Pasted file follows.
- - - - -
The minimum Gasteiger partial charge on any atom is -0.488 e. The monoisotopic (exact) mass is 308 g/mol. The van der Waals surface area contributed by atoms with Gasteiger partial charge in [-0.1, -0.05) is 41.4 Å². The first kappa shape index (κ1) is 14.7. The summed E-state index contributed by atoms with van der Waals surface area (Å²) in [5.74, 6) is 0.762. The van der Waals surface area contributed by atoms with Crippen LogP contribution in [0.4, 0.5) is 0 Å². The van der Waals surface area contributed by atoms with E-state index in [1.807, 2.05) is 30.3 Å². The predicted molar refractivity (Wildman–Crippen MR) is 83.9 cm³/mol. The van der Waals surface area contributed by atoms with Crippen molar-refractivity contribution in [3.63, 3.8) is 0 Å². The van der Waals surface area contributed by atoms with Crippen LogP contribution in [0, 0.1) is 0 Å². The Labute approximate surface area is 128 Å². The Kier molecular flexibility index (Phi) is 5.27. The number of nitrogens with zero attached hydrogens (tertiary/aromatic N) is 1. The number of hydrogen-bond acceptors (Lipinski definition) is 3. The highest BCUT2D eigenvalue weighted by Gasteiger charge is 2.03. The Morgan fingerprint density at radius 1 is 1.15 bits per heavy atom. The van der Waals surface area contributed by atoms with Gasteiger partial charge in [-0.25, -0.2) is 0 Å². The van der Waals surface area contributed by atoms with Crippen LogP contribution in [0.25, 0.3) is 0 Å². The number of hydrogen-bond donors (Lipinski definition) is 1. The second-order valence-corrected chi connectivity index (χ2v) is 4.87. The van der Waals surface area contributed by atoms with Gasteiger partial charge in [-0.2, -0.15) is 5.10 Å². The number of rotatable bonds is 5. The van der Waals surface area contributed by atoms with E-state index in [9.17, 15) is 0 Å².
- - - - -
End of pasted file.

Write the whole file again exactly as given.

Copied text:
The minimum Gasteiger partial charge on any atom is -0.488 e. The monoisotopic (exact) mass is 308 g/mol. The van der Waals surface area contributed by atoms with Gasteiger partial charge in [-0.1, -0.05) is 41.4 Å². The first kappa shape index (κ1) is 14.7. The summed E-state index contributed by atoms with van der Waals surface area (Å²) in [5.74, 6) is 0.762. The van der Waals surface area contributed by atoms with Crippen LogP contribution in [0.4, 0.5) is 0 Å². The van der Waals surface area contributed by atoms with E-state index in [1.807, 2.05) is 30.3 Å². The predicted molar refractivity (Wildman–Crippen MR) is 83.9 cm³/mol. The van der Waals surface area contributed by atoms with Crippen molar-refractivity contribution in [3.63, 3.8) is 0 Å². The van der Waals surface area contributed by atoms with Crippen LogP contribution in [0, 0.1) is 0 Å². The Labute approximate surface area is 128 Å². The Kier molecular flexibility index (Phi) is 5.27. The number of nitrogens with zero attached hydrogens (tertiary/aromatic N) is 1. The number of hydrogen-bond acceptors (Lipinski definition) is 3. The highest BCUT2D eigenvalue weighted by Gasteiger charge is 2.03. The Morgan fingerprint density at radius 1 is 1.15 bits per heavy atom. The van der Waals surface area contributed by atoms with Gasteiger partial charge in [-0.25, -0.2) is 0 Å². The van der Waals surface area contributed by atoms with Crippen LogP contribution in [0.25, 0.3) is 0 Å². The number of hydrogen-bond donors (Lipinski definition) is 1. The second-order valence-corrected chi connectivity index (χ2v) is 4.87. The van der Waals surface area contributed by atoms with Gasteiger partial charge in [-0.2, -0.15) is 5.10 Å². The number of rotatable bonds is 5. The van der Waals surface area contributed by atoms with E-state index in [9.17, 15) is 0 Å².